Canadian transportation infrastructure remains an obstacle for seniors
- British Columbia's Office of the Seniors Advocate says in a new report that current transportation infrastructure is insufficient for the province's elderly population. Among the problems are uneven sidewalks, short crossing times at crosswalks, a lack of assistance on public transit and obstacles such as construction and sandwich boards.
- Isobel Mackenzie's report recommends a "community drives" program to be run through an existing home support program, which would offer seniors rides if they are unable to drive. The report also calls for expanding a taxi voucher program, a seniors bus pass and an expansion of a van program to help the elderly access transit.
- Roughly 95% of British Columbia citizens have a driver's license at age 65, but by age 85 that is only 44%, the report found. "Most of the public transportation currently offered ... all offer support to some seniors some of the time, but none can fill all transportation needs for all seniors," Mackenzie said in a press statement.
Smart cities are increasingly looking at how to make infrastructure easier and more accessible for the elderly, especially as the population ages and older people stay in their homes. With the help of the AARP, many cities are now adopting comprehensive plans to help aging citizens. Danielle Arigoni, AARP’s director of livable communities, told Smart Cities Dive the plans "stitch together the connections that exist between housing and how people get around, between infrastructure investments and ... whether or not there’s pedestrian infrastructure in place."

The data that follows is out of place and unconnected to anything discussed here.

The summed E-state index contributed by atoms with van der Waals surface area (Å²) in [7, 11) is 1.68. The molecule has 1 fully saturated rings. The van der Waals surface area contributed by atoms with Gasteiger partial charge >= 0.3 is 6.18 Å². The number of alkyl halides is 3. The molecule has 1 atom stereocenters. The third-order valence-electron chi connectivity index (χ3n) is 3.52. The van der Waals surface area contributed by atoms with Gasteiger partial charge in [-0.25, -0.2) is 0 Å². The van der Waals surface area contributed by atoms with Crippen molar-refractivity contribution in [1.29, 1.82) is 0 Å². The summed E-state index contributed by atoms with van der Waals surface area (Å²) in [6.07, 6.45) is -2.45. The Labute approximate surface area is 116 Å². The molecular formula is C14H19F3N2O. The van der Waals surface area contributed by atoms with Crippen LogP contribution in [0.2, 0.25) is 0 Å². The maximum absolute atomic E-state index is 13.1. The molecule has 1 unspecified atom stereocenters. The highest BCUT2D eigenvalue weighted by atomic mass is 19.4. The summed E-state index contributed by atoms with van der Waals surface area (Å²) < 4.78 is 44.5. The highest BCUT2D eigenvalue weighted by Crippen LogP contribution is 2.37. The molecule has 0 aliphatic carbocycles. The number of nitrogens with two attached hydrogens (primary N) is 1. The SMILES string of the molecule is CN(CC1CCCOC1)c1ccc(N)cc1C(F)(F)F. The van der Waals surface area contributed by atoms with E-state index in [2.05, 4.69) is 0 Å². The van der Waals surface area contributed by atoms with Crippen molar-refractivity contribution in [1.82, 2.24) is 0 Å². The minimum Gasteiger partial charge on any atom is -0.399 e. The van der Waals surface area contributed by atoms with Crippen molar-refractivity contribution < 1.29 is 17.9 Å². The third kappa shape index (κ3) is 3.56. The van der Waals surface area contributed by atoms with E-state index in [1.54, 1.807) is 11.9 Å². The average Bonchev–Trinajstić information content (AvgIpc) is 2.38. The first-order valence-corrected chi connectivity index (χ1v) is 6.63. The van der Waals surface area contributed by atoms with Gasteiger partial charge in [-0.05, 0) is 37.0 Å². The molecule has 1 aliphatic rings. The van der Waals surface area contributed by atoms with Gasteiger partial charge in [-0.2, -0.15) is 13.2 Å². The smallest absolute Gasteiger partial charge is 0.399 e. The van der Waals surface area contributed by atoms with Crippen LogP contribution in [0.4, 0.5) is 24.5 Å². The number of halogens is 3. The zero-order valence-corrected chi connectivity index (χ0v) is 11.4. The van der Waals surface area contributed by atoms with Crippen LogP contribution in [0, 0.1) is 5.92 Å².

A key aspect is improving mobility — cities such as Pittsburgh and Columbus, OH have taken steps to simply smooth sidewalks and make crosswalks easier for slower citizens to navigate. Other cities have been adding transit stops or creating van services to make sure more citizens can use public transportation rather than driving. Those improvements don’t just help seniors and the disabled community, but making driving alternatives easier for all residents.
The British Columbia report notes a van program called HandyDART is useful in getting residents around and replacing driving, but is costly for the government and not always available. Only 28% of HandyDart systems operate in the evening, and only 20% are available seven days a week, making it difficult to use for impromptu trips. Mackenzie’s report makes the case for relying on friends and family where possible, both for taxpayer savings and convenience; she recommends exploring tax relief for drivers who become seniors’ primary transportation option. She also recommends "bus buddy" programs that would get seniors more familiar with public transit, especially if they are transitioning from driving.
- Office of the Seniors Advocate Senior Transportation: Affordable, Appropriate and Available
- The Star Vancouver Urban sidewalks an ‘obstacle course’ for seniors
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